Tuesday, August 9, 2016

IAJGS2016, Day 3

I'll be blogging all week--you'll be able to see all my posts on IAJGS2016 here.

Ukraine SIG meeting.  Janette Silverman talked about the massive amounts of documents that Ukraine SIG has recently procured from the Central Archives for the History of the Jewish People (CAHJP).  She talked about the wonderful response of her request for donations to help fund acquiring these documents.
Janette Silverman Updating about Ukraine SIG

I nearly had a heart attack when she scrolled through a spreadsheet of these recently-acquired records--which included an 1850 census of Krasnoye.  I've not seen any census of this town, and many or most were thought to be destroyed in the Kamenets-Podolski archive fire.  I've had several experienced researchers check for them, and while vital records were found, there were no censuses.  I'm beyond excited!

I met up with two blog readers--shout out to Jessica & Laura!

I also introduced Israel Pickholtz's talk; as he joked, I have seen this particular talk so often that I could practically give it.

Then I listened to Nadia Lipes and Alexei Lipies speak about various documents available in Ukraine archives. 
Alex & Nadia Lipes

They talked about Dustin Hoffman's episode on "Finding Your Roots," and showed that it was full of errors.  They used his family to demonstrate how to trace your family back from the US into Ukraine and traced his family back.

They talked about how you needed to know the town of registration, since in the Russian Empire, people were enumerated where they were registered--not necessarily where they lived.  As it was quite difficult and expensive to change registration, it can be hard to figure out where people were enumerated.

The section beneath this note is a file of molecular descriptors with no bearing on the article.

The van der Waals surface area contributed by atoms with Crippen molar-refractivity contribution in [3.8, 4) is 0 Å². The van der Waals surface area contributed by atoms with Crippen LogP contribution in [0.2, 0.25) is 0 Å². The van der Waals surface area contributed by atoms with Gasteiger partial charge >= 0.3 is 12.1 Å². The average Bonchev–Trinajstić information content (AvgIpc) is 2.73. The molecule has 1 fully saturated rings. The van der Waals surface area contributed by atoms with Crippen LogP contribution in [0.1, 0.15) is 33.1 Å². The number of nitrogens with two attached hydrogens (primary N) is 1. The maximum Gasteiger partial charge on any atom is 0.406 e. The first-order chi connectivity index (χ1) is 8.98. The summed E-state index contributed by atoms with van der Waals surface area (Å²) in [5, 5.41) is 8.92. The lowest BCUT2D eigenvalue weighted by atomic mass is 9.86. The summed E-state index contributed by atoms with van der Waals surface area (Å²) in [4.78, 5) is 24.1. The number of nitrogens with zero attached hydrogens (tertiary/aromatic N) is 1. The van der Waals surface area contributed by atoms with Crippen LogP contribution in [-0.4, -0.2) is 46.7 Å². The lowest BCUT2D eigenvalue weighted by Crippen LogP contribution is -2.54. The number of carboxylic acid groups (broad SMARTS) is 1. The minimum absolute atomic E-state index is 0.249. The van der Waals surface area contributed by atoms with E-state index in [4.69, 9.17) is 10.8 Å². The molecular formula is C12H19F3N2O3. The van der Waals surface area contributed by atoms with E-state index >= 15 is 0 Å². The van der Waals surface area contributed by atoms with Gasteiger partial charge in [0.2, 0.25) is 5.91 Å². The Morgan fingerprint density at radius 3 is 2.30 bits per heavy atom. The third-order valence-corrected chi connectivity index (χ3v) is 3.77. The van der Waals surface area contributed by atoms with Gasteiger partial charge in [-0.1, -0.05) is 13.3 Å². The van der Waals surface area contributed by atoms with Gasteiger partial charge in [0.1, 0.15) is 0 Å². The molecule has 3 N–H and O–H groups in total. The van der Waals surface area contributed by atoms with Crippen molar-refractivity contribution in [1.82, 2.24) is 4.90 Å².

She showed what revision lists looked like (you can see an example from my own family here).  She also showed various types of army documents.

She also talked about educational records, especially if someone went to a Russian Empire university.

Then I went (late) to the Mogilev-Podolsky BOF and caught the end of a talk about an area DNA program.

Now I'm upstairs on the 25th floor listening to a protest march being held right below the hotel.  The chanting is clear all the way up in the hotel room!  I think I'll stay inside tonight.

I'm speaking Wednesday at 4:30.  If you're at the conference, come by and listen and then say hi!

Note:  I'm on Twitter.  Follow me (@larasgenealogy).

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  1. good work done here in wet city.

  2. Do you have more info. on these Ukrainian records (what/where they are & how to access them)?

  3. None have been transcribed as of yet. Janette will send out an email to the UkraineSIG mailing list shortly with a list of what was acquired, but people will need to work to get them translated/transcribed to be searchable on JewishGen.

    All of the newly-acquired data has been added to appropriate UkraineSIG town pages, so you can check your particular towns of interest to see if data has been acquired.

    1. Would I check for that on JewishGen?

    2. Go to http://www.jewishgen.org/Ukraine/ and on the top right where it says "Town search" enter your town. Go to the town's page, and you'll see a list of projects.

  4. My great grandmother was a Holtzman and my great grandfather and Eiseman. They came from Kamenets Poldosk in 1904-06 to America. I was just researching my history. If you have any information I would love to hear.